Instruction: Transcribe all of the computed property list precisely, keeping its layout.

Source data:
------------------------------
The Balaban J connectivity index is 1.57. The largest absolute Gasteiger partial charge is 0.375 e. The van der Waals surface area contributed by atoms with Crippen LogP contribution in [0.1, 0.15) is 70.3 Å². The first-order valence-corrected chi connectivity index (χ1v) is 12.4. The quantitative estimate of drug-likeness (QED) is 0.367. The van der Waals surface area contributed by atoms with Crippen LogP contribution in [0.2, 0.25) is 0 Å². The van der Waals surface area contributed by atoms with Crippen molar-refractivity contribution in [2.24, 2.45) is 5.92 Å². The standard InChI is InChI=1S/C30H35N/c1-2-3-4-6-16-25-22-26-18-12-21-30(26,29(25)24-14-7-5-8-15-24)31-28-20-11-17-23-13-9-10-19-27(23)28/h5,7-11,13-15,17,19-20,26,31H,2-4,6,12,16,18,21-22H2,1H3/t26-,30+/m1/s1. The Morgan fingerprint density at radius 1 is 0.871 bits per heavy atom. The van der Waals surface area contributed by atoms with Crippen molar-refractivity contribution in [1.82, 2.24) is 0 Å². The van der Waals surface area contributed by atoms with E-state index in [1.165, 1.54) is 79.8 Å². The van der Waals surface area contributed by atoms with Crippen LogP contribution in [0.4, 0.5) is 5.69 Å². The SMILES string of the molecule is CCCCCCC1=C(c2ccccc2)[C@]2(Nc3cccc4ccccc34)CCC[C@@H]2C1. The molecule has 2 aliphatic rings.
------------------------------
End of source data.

The Balaban J connectivity index is 1.57. The largest absolute Gasteiger partial charge is 0.375 e. The van der Waals surface area contributed by atoms with Crippen LogP contribution in [0.1, 0.15) is 70.3 Å². The first-order valence-corrected chi connectivity index (χ1v) is 12.4. The quantitative estimate of drug-likeness (QED) is 0.367. The van der Waals surface area contributed by atoms with Crippen LogP contribution in [0.2, 0.25) is 0 Å². The van der Waals surface area contributed by atoms with Crippen molar-refractivity contribution in [2.24, 2.45) is 5.92 Å². The standard InChI is InChI=1S/C30H35N/c1-2-3-4-6-16-25-22-26-18-12-21-30(26,29(25)24-14-7-5-8-15-24)31-28-20-11-17-23-13-9-10-19-27(23)28/h5,7-11,13-15,17,19-20,26,31H,2-4,6,12,16,18,21-22H2,1H3/t26-,30+/m1/s1. The Morgan fingerprint density at radius 1 is 0.871 bits per heavy atom. The van der Waals surface area contributed by atoms with Crippen molar-refractivity contribution in [1.82, 2.24) is 0 Å². The van der Waals surface area contributed by atoms with E-state index in [1.165, 1.54) is 79.8 Å². The van der Waals surface area contributed by atoms with Crippen LogP contribution in [0.4, 0.5) is 5.69 Å². The SMILES string of the molecule is CCCCCCC1=C(c2ccccc2)[C@]2(Nc3cccc4ccccc34)CCC[C@@H]2C1. The molecule has 2 aliphatic rings.